Quality vs. Quantity

Ceramic Rainbow Cups by Clementina van der Walt

“The ceramics teacher announced on opening day that he was dividing the class into two groups. All those on the left side of the studio, he said, would be graded solely on the quantity of work they produced, all those on the right solely on its quality.

His procedure was simple: on the final day of class he would bring in his bathroom scales and weigh the work of the “quantity” group: fifty pound of pots rated an “A”, forty pounds a “B”, and so on. Those being graded on “quality”, however, needed to produce only one pot—albeit a perfect one—to get an “A”.

Well, came grading time and a curious fact emerged: the works of highest quality were all produced by the group being graded for quantity. It seems that while the “quantity” group was busily churning out piles of work—and learning from their mistakes—the “quality” group had sat theorizing about perfection, and in the end had little more to show for their efforts than grandiose theories and a pile of dead clay.”

Via Design Sojourn.

0 thoughts on “Quality vs. Quantity

  1. Steffi says:

    Beautiful ceramic cups by by Clementina .Quality is really important.As my school time I worked(for pocket money) in the holidays in a small ceramic factory where my dad worked.That was very interesting to see the production of ceramic products.It was a hard work there because in the former GDR (from where I come from) the worker had no modern working places there.But nevertheless my wish was to working there after my school time as ceramic painter (paint the cups,vases,…).But unfortunately I received this job.But this is a longer story…
    Have a nice weekend and greetings to Anne if you see her!

  2. Anja says:

    It’s so true, you have to keep turning those pots to understand and learn from the process and with the scale of quality versus quantity, the process of good art and design plays an important part too; as in the marriage of good shape and surface treatment; Clementina pulls that all off with flying colours.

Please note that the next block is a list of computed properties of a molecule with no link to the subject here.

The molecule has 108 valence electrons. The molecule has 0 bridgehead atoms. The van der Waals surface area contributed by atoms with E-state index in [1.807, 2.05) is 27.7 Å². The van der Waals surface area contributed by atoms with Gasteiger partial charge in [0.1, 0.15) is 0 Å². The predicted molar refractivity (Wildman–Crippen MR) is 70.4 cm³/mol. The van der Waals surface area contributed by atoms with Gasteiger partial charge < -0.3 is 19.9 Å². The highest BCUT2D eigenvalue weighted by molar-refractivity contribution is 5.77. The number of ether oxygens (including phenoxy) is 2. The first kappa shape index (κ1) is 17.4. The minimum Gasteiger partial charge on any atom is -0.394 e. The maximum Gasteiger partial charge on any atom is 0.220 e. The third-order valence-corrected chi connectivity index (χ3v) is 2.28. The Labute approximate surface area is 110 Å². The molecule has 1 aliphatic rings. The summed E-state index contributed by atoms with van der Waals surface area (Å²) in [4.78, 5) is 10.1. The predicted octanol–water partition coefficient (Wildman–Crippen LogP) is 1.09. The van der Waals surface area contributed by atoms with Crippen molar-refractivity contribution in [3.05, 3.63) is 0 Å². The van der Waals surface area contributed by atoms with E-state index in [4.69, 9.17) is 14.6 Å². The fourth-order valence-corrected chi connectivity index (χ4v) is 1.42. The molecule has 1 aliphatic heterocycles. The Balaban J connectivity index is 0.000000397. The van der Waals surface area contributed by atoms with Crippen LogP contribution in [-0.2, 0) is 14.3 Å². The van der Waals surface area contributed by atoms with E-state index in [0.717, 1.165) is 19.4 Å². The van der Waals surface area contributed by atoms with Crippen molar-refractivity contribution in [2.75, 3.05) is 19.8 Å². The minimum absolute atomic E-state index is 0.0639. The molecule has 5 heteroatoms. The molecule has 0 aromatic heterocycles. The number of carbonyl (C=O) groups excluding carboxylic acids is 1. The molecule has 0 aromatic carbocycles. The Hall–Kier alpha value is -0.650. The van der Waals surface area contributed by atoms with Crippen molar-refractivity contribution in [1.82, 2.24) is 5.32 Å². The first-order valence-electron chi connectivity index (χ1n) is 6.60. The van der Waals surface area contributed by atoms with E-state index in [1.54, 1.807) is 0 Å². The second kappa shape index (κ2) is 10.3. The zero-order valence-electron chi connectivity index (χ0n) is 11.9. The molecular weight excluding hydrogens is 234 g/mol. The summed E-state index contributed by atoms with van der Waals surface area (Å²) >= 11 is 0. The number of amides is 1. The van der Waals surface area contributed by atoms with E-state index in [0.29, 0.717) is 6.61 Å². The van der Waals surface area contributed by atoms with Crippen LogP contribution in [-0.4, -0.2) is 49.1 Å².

And Steffi, you have to tell us more about the ceramic and the longer story…
    Thanks Wendren for an interesting post.
    Anja

  3. clementina says:

    Thanks for a pic of my work alongside that story…it seems to have a sort of zen ring to it. Repetition, meditation, a consistent return to the focus…and the journey unfolds. Even though one is often so part of it, one cannot step back and see…and yet the aim for me is to produce the perfect pot..a lifetime surely and it will probably never happen, but it is the journey not the end that has the meaning I guess.

  4. elisa says:

    what a great story. it does seem that when you are asked to do quality work you get so wraped up in it that you can’t get any work done! i once had a roomate in art school who spent so much time working on a piece that i don’t think he ever finished one (at least during the time in school).

    clementina’s work is so beautiful. i love the colors and simple design.

  5. Meg says:

    I’ve found this in my own work, if I spend too much time trying to make things right and perfect before actually getting to work — I hardly get anything done.
    But once I just start going at it, I learn about how to make it better and end up with a lot of good things.